More Americans dine in at restaurants than take their food to-go

More consumers are eating meals in restaurants than taking their food to-go and eating elsewhere, according to The NPD Group. Why are more people dining in?

  • close
    Patrons sit down and start eating their meals at the Davenport Maple Farm restaurant in Shelburne, Mass. The number of consumers dining in at restaurants has increased 1 percent since last year, according to The NPD Group.
    Joanne Ciccarello/The Christian Science Monitor/File
    View Caption
  • About video ads
    View Caption

Consumers increasingly are taking a seat and eating meals in restaurants rather than picking up takeout or drive-thru meals to eat elsewhere, according to new data from The NPD Group.

On-premises dining has increased for three consecutive years and continues to grow while off-premises dining has been flat or down. For the 12 months ended in May 2015, dine-in visits were up 1 percent and takeout/drive-thru visits remained unchanged. For calendar year 2014, dine-in traffic was up 2 percent and off-premises visits declined by 1 percent. Sit-down dining represented $223.4 billion in restaurant sales last year; takeout/drive-thru sales were $200.3 billion or 47.3 percent of the total, NPD reports.

Quick-service restaurants have driven the shift in favor of in-restaurant dining: on-premises meals were up 5 percent at QSRs in 2015 and are up 3 percent for the 12 months ended in May. Takeout/drive-thru visits were flat for that period. This tilt in favor of sit-down dining may be the result of the continued growth of fast-casual concepts.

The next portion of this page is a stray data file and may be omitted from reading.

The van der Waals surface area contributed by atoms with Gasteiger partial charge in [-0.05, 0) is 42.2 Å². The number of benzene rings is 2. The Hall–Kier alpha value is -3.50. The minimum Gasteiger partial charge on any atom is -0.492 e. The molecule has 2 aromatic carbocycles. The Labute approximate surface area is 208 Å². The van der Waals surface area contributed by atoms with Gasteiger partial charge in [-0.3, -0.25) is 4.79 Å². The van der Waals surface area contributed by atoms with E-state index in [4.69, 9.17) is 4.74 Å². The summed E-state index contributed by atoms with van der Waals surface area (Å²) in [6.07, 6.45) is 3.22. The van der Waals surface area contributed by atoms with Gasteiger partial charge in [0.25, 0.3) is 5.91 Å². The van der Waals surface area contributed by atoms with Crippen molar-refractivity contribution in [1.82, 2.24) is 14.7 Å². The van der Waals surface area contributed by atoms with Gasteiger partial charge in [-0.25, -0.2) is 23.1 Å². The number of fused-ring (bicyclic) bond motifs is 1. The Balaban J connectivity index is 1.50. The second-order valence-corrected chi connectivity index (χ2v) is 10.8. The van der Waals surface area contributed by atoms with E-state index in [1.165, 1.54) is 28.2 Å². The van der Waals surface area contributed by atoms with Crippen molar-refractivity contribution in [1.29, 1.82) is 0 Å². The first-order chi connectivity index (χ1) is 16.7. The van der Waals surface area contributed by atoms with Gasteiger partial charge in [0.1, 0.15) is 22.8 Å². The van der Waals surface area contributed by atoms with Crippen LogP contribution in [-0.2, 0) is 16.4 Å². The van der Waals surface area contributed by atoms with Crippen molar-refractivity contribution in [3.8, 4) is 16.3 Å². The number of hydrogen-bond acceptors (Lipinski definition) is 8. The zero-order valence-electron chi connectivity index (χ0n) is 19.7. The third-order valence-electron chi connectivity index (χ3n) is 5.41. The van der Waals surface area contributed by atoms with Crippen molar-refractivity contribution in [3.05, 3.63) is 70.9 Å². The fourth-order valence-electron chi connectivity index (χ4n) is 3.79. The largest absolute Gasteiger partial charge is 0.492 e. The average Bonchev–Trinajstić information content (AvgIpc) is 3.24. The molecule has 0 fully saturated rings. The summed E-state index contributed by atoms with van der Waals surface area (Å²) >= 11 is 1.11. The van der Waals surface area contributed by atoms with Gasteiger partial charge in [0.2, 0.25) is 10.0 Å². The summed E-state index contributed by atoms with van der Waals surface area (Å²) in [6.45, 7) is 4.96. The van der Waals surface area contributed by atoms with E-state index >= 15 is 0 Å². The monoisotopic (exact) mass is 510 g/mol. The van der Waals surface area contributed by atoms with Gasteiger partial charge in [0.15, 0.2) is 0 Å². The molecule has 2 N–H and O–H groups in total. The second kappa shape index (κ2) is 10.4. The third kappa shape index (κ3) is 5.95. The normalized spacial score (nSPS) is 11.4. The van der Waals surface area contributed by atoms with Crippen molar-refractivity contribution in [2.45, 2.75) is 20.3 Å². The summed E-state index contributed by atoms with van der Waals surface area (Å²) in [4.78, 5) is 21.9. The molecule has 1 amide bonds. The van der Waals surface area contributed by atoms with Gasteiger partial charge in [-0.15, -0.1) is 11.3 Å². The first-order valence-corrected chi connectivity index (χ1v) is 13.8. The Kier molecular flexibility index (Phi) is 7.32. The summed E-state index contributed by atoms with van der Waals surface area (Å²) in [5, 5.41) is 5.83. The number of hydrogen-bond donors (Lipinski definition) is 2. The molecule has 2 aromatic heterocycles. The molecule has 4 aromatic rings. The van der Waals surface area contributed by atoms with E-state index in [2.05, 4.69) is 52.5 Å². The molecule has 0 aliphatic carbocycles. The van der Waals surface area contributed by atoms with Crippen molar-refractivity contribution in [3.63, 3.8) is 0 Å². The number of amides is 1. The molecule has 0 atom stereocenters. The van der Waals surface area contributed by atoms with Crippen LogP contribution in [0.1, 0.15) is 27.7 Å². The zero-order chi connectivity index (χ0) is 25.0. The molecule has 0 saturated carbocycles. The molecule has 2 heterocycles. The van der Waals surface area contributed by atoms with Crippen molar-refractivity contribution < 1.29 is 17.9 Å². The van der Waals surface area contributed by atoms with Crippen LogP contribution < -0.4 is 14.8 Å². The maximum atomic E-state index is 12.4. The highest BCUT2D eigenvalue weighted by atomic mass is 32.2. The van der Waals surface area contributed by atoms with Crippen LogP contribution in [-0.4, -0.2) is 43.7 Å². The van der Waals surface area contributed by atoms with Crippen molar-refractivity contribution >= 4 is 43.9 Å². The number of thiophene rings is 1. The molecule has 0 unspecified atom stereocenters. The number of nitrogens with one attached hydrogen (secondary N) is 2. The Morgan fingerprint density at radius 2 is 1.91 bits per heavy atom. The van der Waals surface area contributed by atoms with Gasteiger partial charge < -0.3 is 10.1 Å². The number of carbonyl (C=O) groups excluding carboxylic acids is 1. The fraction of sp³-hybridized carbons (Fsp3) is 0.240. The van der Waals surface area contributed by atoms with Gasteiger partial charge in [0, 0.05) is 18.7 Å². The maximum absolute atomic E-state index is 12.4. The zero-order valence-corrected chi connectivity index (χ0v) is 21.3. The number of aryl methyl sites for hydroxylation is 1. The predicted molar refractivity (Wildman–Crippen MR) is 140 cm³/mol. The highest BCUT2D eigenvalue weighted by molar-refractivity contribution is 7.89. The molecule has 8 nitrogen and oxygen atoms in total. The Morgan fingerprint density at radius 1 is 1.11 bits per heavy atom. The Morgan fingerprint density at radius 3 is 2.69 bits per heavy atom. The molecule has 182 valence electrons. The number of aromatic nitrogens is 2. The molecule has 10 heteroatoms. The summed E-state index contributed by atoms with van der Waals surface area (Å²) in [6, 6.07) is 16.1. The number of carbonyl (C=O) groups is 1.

On-premises diners spend more than takeout/drive-thru diners, NPD says, but they are not necessarily loyal to their chosen restaurants. Just 34 percent of in-restaurant diners call themselves loyal, while 24 percent say they aren’t loyal at all and 42 percent are in the middle (somewhat loyal). But dine-in customers are in your restaurant: Give them reasons to return.

Make a Difference
Inspired? Here are some ways to make a difference on this issue.
FREE Newsletters
Get the Monitor stories you care about delivered to your inbox.

We want to hear, did we miss an angle we should have covered? Should we come back to this topic? Or just give us a rating for this story. We want to hear from you.